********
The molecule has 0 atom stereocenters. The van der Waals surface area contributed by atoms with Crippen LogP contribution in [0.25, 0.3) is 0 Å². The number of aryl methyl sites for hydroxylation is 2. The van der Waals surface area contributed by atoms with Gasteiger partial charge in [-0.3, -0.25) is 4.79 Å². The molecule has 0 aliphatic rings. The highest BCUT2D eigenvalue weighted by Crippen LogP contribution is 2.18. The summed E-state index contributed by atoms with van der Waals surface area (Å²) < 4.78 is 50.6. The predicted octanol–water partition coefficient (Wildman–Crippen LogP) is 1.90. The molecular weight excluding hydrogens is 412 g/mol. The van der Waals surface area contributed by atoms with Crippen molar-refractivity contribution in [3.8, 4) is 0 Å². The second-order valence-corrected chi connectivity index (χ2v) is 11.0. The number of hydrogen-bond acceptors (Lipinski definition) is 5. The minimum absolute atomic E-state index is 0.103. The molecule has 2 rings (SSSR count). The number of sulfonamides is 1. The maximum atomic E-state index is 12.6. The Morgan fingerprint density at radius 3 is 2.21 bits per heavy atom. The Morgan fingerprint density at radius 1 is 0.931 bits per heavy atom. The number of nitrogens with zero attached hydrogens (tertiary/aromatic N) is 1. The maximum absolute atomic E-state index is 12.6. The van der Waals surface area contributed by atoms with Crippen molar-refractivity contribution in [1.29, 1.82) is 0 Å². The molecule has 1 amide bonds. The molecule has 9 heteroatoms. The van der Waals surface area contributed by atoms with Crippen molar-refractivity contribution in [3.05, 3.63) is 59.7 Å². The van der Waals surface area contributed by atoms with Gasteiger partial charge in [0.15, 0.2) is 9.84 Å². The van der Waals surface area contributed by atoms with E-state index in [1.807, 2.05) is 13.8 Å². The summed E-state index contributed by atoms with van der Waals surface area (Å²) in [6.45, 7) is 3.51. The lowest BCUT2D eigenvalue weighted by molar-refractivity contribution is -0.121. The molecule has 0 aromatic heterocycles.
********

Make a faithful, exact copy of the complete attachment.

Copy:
The molecule has 0 atom stereocenters. The van der Waals surface area contributed by atoms with Crippen LogP contribution in [0.25, 0.3) is 0 Å². The number of aryl methyl sites for hydroxylation is 2. The van der Waals surface area contributed by atoms with Gasteiger partial charge in [-0.3, -0.25) is 4.79 Å². The molecule has 0 aliphatic rings. The highest BCUT2D eigenvalue weighted by Crippen LogP contribution is 2.18. The summed E-state index contributed by atoms with van der Waals surface area (Å²) < 4.78 is 50.6. The predicted octanol–water partition coefficient (Wildman–Crippen LogP) is 1.90. The molecular weight excluding hydrogens is 412 g/mol. The van der Waals surface area contributed by atoms with Crippen molar-refractivity contribution in [3.8, 4) is 0 Å². The second-order valence-corrected chi connectivity index (χ2v) is 11.0. The number of hydrogen-bond acceptors (Lipinski definition) is 5. The minimum absolute atomic E-state index is 0.103. The molecule has 2 rings (SSSR count). The number of sulfonamides is 1. The maximum atomic E-state index is 12.6. The Morgan fingerprint density at radius 3 is 2.21 bits per heavy atom. The Morgan fingerprint density at radius 1 is 0.931 bits per heavy atom. The number of nitrogens with zero attached hydrogens (tertiary/aromatic N) is 1. The maximum absolute atomic E-state index is 12.6. The van der Waals surface area contributed by atoms with Crippen molar-refractivity contribution in [1.29, 1.82) is 0 Å². The molecule has 1 amide bonds. The molecule has 9 heteroatoms. The van der Waals surface area contributed by atoms with Crippen molar-refractivity contribution in [3.05, 3.63) is 59.7 Å². The van der Waals surface area contributed by atoms with Gasteiger partial charge in [0.15, 0.2) is 9.84 Å². The van der Waals surface area contributed by atoms with E-state index in [1.807, 2.05) is 13.8 Å². The summed E-state index contributed by atoms with van der Waals surface area (Å²) in [6.45, 7) is 3.51. The lowest BCUT2D eigenvalue weighted by molar-refractivity contribution is -0.121. The molecule has 0 aromatic heterocycles.